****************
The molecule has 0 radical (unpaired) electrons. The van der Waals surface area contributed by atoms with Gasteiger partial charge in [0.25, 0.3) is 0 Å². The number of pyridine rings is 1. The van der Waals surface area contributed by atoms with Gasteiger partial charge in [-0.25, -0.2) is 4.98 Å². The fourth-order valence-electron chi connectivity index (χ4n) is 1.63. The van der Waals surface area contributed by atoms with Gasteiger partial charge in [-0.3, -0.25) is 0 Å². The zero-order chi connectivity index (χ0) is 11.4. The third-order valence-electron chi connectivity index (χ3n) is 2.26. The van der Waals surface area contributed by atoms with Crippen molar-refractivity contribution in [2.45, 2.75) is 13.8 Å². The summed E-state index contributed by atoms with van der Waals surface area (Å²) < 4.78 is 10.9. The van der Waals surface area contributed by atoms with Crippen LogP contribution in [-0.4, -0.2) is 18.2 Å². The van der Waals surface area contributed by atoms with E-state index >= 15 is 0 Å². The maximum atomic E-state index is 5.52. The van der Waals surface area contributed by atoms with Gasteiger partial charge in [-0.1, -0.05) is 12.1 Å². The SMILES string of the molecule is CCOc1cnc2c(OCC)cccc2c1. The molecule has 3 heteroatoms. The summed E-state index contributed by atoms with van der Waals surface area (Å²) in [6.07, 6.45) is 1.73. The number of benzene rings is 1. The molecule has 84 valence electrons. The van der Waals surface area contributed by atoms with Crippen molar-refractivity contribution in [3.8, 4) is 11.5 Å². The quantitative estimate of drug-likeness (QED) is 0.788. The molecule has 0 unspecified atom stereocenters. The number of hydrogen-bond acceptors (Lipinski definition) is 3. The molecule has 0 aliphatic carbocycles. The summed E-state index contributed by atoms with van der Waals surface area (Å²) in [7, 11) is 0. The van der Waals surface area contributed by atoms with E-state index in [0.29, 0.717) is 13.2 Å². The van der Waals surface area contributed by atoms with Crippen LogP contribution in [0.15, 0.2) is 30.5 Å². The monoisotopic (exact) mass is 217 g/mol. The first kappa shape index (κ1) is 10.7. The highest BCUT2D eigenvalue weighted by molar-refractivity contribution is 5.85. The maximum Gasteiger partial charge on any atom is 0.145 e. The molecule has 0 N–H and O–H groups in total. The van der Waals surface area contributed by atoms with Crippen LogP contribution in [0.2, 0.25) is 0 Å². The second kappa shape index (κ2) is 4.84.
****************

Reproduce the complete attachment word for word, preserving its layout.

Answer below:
The molecule has 0 radical (unpaired) electrons. The van der Waals surface area contributed by atoms with Gasteiger partial charge in [0.25, 0.3) is 0 Å². The number of pyridine rings is 1. The van der Waals surface area contributed by atoms with Gasteiger partial charge in [-0.25, -0.2) is 4.98 Å². The fourth-order valence-electron chi connectivity index (χ4n) is 1.63. The van der Waals surface area contributed by atoms with Gasteiger partial charge in [-0.3, -0.25) is 0 Å². The zero-order chi connectivity index (χ0) is 11.4. The third-order valence-electron chi connectivity index (χ3n) is 2.26. The van der Waals surface area contributed by atoms with Crippen molar-refractivity contribution in [2.45, 2.75) is 13.8 Å². The summed E-state index contributed by atoms with van der Waals surface area (Å²) < 4.78 is 10.9. The van der Waals surface area contributed by atoms with Crippen LogP contribution in [-0.4, -0.2) is 18.2 Å². The van der Waals surface area contributed by atoms with E-state index >= 15 is 0 Å². The maximum atomic E-state index is 5.52. The van der Waals surface area contributed by atoms with Gasteiger partial charge in [-0.1, -0.05) is 12.1 Å². The SMILES string of the molecule is CCOc1cnc2c(OCC)cccc2c1. The molecule has 3 heteroatoms. The summed E-state index contributed by atoms with van der Waals surface area (Å²) in [6.07, 6.45) is 1.73. The number of benzene rings is 1. The molecule has 84 valence electrons. The van der Waals surface area contributed by atoms with Crippen molar-refractivity contribution in [3.8, 4) is 11.5 Å². The quantitative estimate of drug-likeness (QED) is 0.788. The molecule has 0 unspecified atom stereocenters. The number of hydrogen-bond acceptors (Lipinski definition) is 3. The molecule has 0 aliphatic carbocycles. The summed E-state index contributed by atoms with van der Waals surface area (Å²) in [7, 11) is 0. The van der Waals surface area contributed by atoms with E-state index in [0.29, 0.717) is 13.2 Å². The van der Waals surface area contributed by atoms with Crippen LogP contribution in [0.15, 0.2) is 30.5 Å². The monoisotopic (exact) mass is 217 g/mol. The first kappa shape index (κ1) is 10.7. The highest BCUT2D eigenvalue weighted by molar-refractivity contribution is 5.85. The maximum Gasteiger partial charge on any atom is 0.145 e. The molecule has 0 N–H and O–H groups in total. The van der Waals surface area contributed by atoms with Crippen LogP contribution in [0.2, 0.25) is 0 Å². The second kappa shape index (κ2) is 4.84.